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Women in the workplace: A look at female employment in the UK

reading time
3min
published on
08.03.2023
Women in the workplace: A look at female employment in the UK

International Women’s Day is a time to celebrate the achievements of women across the world but it is also a time to acknowledge the discrimination that women continue to face in the workplace and beyond.

 

In the UK, the sectors with the most women in employment are health and social work (for 21% of all jobs held by women as of September 2022), the wholesale and retail trade (13%) and education (12%), according to the latest report by Office for National Statistics. In the health and social work sector, 77% of jobs are held by women, and in education it is 70%.

 

Across these occupation groups, women were more likely than men to work part time. For both men and women, the share of workers who work part time was highest in the lowest-paid occupations. In April 2022, there were 9.74 million women working full time, while 5.92 million were working part time. Most part-time employment was by women (38%), compared with 14% of men.

 

A higher share of men than women were working as managers, directors or senior officials, with 13% of men in these roles compared with 8% of women. Men were also more likely than women to be working in ‘skilled trades’ and as process, plant or machine operatives. Women were more likely than men to be working in administrative and secretarial occupations; caring, leisure and other services occupations; and in sales and customer service occupations

 

study made by Ciphr found that around two-thirds (65%) of professions with a predominantly female workforce (where over 60% of workers are women) have gender pay gaps in favour of men – which means men are paid more per hour on average. Only 2% have no reported pay gaps, and a third have gender pay gaps in favour of women.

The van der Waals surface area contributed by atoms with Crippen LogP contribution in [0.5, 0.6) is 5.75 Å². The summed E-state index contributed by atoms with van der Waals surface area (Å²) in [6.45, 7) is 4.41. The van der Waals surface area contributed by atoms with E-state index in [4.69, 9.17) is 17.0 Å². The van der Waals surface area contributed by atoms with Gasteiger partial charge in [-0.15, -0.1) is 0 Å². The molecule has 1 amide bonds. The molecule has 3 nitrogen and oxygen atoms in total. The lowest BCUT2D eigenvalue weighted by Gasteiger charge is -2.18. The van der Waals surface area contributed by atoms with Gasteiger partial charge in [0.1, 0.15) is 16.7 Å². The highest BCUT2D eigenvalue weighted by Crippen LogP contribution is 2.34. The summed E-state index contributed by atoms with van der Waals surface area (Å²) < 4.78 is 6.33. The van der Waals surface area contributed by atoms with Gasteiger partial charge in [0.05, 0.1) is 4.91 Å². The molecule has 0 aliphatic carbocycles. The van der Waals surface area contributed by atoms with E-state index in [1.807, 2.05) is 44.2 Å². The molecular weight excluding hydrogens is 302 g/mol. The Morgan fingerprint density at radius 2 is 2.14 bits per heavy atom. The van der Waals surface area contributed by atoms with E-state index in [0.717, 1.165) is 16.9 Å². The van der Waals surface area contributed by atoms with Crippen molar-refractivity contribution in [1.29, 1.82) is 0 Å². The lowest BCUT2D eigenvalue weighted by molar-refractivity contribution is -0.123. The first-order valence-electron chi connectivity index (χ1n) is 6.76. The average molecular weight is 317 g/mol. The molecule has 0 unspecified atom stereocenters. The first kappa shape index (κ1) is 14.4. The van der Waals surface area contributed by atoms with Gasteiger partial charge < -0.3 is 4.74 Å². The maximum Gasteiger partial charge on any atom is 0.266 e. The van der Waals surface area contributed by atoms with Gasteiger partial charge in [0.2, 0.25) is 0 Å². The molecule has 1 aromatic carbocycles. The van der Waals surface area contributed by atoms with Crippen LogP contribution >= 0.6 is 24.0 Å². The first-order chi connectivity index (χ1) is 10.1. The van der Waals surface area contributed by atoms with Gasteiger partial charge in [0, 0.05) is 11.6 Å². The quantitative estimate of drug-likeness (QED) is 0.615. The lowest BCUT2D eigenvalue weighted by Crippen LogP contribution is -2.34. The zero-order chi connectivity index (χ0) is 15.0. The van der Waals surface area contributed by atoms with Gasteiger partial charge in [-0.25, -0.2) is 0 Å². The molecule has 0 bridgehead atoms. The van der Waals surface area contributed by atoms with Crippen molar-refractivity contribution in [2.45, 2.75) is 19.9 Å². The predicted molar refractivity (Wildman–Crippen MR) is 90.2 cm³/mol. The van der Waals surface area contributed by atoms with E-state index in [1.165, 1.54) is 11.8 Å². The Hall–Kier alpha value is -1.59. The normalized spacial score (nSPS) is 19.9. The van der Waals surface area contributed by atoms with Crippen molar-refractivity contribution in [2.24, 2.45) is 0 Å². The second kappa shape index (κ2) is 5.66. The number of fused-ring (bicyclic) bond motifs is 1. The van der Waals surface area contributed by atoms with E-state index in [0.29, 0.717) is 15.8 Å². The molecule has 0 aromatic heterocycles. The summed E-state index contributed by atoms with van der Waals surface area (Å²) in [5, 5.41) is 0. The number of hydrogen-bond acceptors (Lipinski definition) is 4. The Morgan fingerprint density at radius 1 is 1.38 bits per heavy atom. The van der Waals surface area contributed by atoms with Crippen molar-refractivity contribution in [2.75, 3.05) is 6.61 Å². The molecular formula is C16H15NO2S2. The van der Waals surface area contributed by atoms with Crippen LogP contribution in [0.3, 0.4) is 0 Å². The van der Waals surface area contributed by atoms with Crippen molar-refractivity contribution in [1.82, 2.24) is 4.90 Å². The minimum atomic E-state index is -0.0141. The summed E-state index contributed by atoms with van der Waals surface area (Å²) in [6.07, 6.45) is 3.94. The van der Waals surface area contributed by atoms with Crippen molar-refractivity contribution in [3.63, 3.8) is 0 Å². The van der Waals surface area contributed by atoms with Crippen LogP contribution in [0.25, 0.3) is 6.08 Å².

The Equality Act was first introduced in 1970, and prohibited less favourable treatment between men and women, in terms of pay. Despite the Equal Pay Act's 50-year legacy, the gender pay gap remains a key barrier to workplace equality. From 2020-2021, the UK’s gender pay gap rose from 14.9% to 15.4%, according to the latest employee earnings from the Office for National Statistics.

 

PwC's Women in Work Index 2023 shows progress towards gender equality at work across the Organisation for Economic Co-operation and Development (OECD) has been exceedingly slow over the last 10 years, and if progress towards gender equality at work continues at its historical rate, an 18-year-old woman starting work today will not see pay equality in her working lifetime. 

 

Moreover, a lack of inclusive flexible working options combined with workplace microaggressions continues to hinder the progression of women in work.

 

Workforce disparities and burnout among women are still very much alive, thus resulting in a lack of job satisfaction. Women aren’t getting enough support from their employers. According to research from McKinsey & Co, "four in ten women have considered leaving their company or switching jobs."

 

The research shows that 6% of young women prioritize flexibility in the workplace, and 68% believe that commitment to employee wellbeing is more important than other factors. 61% of women are interested in mainly working remotely compared to 50% of men. Women who work primarily remotely experience fewer microaggressions than those who work hybrid or on-site. The rates are 19%, 24%, and 29%, respectively.

 

Gender inequality has serious implications for individuals and businesses, demonstrating the necessity of equality for societies and economies to thrive. Yet, it will take 132 years to close the global gender gap - up from 100 years pre-pandemic, according to The World Economic Forum's Global Gender Gap Report 2022.

 

Research shows that workplace inequality affects not only individuals but has a bearing on the productivity and profitability of companies as well. Companies with higher gender diversity on executive teams are more likely to have above-average profitability. Yet, despite the strong incentive for tackling the problem, gender inequality in the workplace persists.

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